Funding boost to improve hospital facilities for cystic fibrosis patients

Health Minister Steven Miles with (from left) Adult Cystic Fibrosis Centre Director Dr David Reid, TPCH Executive Director Michele Gardner, Centre patient Darren Bullock, and Cystic Fibrosis Queensland CEO Petrina Fraccaro.

Cystic fibrosis patients will soon have their own bathrooms and other new features to help protect them from infections in the Adult Cystic Fibrosis Centre at The Prince Charles Hospital (TPCH).

Minister for Health Steven Miles visited the Centre to see progress achieved since the $2,925,000 project began in January 2019. Works should be complete in the second half of the year.

“This funding is supporting the full refurbishment of all patient areas within TPCH’s 14-bed Adult Cystic Fibrosis (CF) Centre including the construction of six additional bathrooms.

“Once opened later this year, it will enable patients to have access to their own individual bathroom during their hospital stay rather than having to share a bathroom with another patient,” Minister Miles said.

“Other funded works will include a major upgrade of the air conditioning system to enhance air quality for patients within the Unit, new electrical and nurse call systems using the latest technology, and additional hand washing basins in each patient room.

“These improvements will mean our patients can be cared for in modern facilities that meet their specialised clinical needs, and are in line with international standards.”

As the State’s largest centre for adult CF care, the service today cares for over 300 patients from around Queensland, northern NSW and the Northern Territory.

TPCH’s Director of the Adult Cystic Fibrosis Service Dr David Reid said that patients with cystic fibrosis have very special clinical requirements due to the nature of their condition.

“Cystic fibrosis is a genetic condition resulting in chronic lung disease, poor nutrition and reduced life expectancy, although survival is increasing significantly and will continue to do so,” said Dr Reid.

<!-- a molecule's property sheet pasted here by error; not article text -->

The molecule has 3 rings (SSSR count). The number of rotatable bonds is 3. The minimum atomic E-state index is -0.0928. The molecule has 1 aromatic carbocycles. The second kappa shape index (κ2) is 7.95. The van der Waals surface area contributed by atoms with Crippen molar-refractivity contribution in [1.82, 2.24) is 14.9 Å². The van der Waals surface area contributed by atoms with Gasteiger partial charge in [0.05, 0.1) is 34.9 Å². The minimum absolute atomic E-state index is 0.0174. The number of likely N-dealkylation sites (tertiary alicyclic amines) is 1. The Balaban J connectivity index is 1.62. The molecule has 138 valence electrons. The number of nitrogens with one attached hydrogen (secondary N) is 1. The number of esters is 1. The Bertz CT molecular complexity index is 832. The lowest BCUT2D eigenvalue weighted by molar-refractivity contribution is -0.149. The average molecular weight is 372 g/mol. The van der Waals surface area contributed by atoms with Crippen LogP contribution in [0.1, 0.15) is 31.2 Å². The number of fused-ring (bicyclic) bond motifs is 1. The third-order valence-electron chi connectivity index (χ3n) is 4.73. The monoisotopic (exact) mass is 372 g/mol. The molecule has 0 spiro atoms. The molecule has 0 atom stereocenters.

“Patients with CF are susceptible to bacterial infections and there is also the risk of cross-infection occurring between patients.

“In a hospital setting, the opportunity for patient-to-patient contact naturally increases, particularly if the individual is in hospital for a prolonged period.

“Patients with CF can have up to four admissions each year, with many admissions lasting 14 days or more.”

TPCH’s Adult CF Centre, opened in 2014, was purpose built with single rooms to allow patients to receive care in a modern and comfortable setting which was suited to their clinical condition.

“Having improved facilities and accommodation specifically designed to support CF patients will allow us to continue to deliver the best possible and safest care to them.”

Darren Bullock, who has been a patient of TPCH’s Adult CF Service for almost 30 years is excited about the improved facilities, particularly the introduction of extra bathrooms.

“Having access to our own bathrooms is a fantastic improvement for patients of this Unit,” said Darren.

“As a patient of the CF Unit for almost three decades, I have received nothing but excellent care from the entire CF team.

“But knowing I will have my own bathroom during my hospital admission, gives me further reassurance that I am receiving the best treatment possible.”

2019-03-14T11:21:40+10:0014 March 2019|